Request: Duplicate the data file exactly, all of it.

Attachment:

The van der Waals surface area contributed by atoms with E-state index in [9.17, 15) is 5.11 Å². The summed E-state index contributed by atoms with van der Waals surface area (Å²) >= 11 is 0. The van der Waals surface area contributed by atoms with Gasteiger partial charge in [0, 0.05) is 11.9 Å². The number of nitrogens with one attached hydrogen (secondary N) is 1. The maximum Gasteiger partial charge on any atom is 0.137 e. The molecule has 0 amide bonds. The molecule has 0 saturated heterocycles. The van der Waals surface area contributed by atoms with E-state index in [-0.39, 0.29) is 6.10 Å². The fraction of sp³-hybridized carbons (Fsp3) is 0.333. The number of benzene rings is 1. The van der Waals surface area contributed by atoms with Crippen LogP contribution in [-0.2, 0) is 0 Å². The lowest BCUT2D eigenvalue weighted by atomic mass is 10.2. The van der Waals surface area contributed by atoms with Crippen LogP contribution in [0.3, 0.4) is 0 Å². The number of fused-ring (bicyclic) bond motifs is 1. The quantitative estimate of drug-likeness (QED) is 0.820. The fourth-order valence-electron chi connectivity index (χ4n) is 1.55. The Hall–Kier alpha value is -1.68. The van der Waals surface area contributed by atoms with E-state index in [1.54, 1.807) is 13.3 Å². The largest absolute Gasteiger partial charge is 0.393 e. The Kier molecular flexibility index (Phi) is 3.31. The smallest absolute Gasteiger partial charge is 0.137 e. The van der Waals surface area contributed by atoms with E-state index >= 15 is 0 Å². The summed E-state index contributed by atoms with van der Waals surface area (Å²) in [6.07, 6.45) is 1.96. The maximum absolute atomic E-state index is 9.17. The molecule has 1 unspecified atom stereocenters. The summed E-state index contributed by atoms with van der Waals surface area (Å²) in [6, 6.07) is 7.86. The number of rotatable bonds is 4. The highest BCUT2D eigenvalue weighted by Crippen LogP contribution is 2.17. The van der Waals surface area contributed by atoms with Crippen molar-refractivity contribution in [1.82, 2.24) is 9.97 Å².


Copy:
The van der Waals surface area contributed by atoms with E-state index in [9.17, 15) is 5.11 Å². The summed E-state index contributed by atoms with van der Waals surface area (Å²) >= 11 is 0. The van der Waals surface area contributed by atoms with Gasteiger partial charge in [0, 0.05) is 11.9 Å². The number of nitrogens with one attached hydrogen (secondary N) is 1. The maximum Gasteiger partial charge on any atom is 0.137 e. The molecule has 0 amide bonds. The molecule has 0 saturated heterocycles. The van der Waals surface area contributed by atoms with E-state index in [-0.39, 0.29) is 6.10 Å². The fraction of sp³-hybridized carbons (Fsp3) is 0.333. The number of benzene rings is 1. The van der Waals surface area contributed by atoms with Crippen LogP contribution in [-0.2, 0) is 0 Å². The lowest BCUT2D eigenvalue weighted by atomic mass is 10.2. The van der Waals surface area contributed by atoms with Crippen LogP contribution in [0.3, 0.4) is 0 Å². The number of fused-ring (bicyclic) bond motifs is 1. The quantitative estimate of drug-likeness (QED) is 0.820. The fourth-order valence-electron chi connectivity index (χ4n) is 1.55. The Hall–Kier alpha value is -1.68. The van der Waals surface area contributed by atoms with E-state index in [1.54, 1.807) is 13.3 Å². The largest absolute Gasteiger partial charge is 0.393 e. The Kier molecular flexibility index (Phi) is 3.31. The smallest absolute Gasteiger partial charge is 0.137 e. The van der Waals surface area contributed by atoms with E-state index >= 15 is 0 Å². The summed E-state index contributed by atoms with van der Waals surface area (Å²) in [6.07, 6.45) is 1.96. The maximum absolute atomic E-state index is 9.17. The molecule has 1 unspecified atom stereocenters. The summed E-state index contributed by atoms with van der Waals surface area (Å²) in [6, 6.07) is 7.86. The number of rotatable bonds is 4. The highest BCUT2D eigenvalue weighted by Crippen LogP contribution is 2.17. The van der Waals surface area contributed by atoms with Crippen molar-refractivity contribution in [1.82, 2.24) is 9.97 Å².